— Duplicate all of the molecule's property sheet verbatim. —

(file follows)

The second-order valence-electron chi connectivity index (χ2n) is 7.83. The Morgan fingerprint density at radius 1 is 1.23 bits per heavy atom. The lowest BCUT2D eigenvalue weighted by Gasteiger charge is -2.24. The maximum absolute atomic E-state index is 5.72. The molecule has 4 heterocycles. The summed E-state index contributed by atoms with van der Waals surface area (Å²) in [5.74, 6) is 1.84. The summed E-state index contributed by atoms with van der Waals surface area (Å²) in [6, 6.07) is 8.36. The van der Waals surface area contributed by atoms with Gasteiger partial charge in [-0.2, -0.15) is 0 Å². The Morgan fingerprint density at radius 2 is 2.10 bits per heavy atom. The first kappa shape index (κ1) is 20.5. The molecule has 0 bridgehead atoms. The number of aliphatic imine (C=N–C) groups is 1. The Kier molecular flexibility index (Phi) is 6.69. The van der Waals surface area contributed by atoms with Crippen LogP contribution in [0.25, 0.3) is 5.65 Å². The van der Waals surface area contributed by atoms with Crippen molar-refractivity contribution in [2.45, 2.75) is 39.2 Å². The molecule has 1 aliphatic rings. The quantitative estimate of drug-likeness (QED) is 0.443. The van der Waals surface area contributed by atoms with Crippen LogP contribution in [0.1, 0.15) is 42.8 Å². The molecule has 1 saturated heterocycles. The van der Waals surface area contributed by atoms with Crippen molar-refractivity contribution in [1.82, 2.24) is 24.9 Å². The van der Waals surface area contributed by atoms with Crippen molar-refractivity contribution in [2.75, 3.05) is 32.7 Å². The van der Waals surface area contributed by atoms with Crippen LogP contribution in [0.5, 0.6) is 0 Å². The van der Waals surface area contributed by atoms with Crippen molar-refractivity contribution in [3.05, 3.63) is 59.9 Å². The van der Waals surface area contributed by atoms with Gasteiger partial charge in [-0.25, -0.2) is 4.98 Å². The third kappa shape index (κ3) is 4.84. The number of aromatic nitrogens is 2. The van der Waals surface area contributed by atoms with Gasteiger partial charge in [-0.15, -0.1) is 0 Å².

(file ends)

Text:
The second-order valence-electron chi connectivity index (χ2n) is 7.83. The Morgan fingerprint density at radius 1 is 1.23 bits per heavy atom. The lowest BCUT2D eigenvalue weighted by Gasteiger charge is -2.24. The maximum absolute atomic E-state index is 5.72. The molecule has 4 heterocycles. The summed E-state index contributed by atoms with van der Waals surface area (Å²) in [5.74, 6) is 1.84. The summed E-state index contributed by atoms with van der Waals surface area (Å²) in [6, 6.07) is 8.36. The van der Waals surface area contributed by atoms with Gasteiger partial charge in [-0.2, -0.15) is 0 Å². The Morgan fingerprint density at radius 2 is 2.10 bits per heavy atom. The first kappa shape index (κ1) is 20.5. The molecule has 0 bridgehead atoms. The number of aliphatic imine (C=N–C) groups is 1. The Kier molecular flexibility index (Phi) is 6.69. The van der Waals surface area contributed by atoms with Crippen LogP contribution in [0.25, 0.3) is 5.65 Å². The van der Waals surface area contributed by atoms with Crippen molar-refractivity contribution in [2.45, 2.75) is 39.2 Å². The molecule has 1 aliphatic rings. The quantitative estimate of drug-likeness (QED) is 0.443. The van der Waals surface area contributed by atoms with Crippen LogP contribution in [0.1, 0.15) is 42.8 Å². The molecule has 1 saturated heterocycles. The van der Waals surface area contributed by atoms with Crippen molar-refractivity contribution in [1.82, 2.24) is 24.9 Å². The van der Waals surface area contributed by atoms with Crippen molar-refractivity contribution in [2.75, 3.05) is 32.7 Å². The van der Waals surface area contributed by atoms with Crippen LogP contribution in [0.5, 0.6) is 0 Å². The van der Waals surface area contributed by atoms with Crippen molar-refractivity contribution in [3.05, 3.63) is 59.9 Å². The van der Waals surface area contributed by atoms with Gasteiger partial charge in [-0.25, -0.2) is 4.98 Å². The third kappa shape index (κ3) is 4.84. The number of aromatic nitrogens is 2. The van der Waals surface area contributed by atoms with Gasteiger partial charge in [-0.15, -0.1) is 0 Å².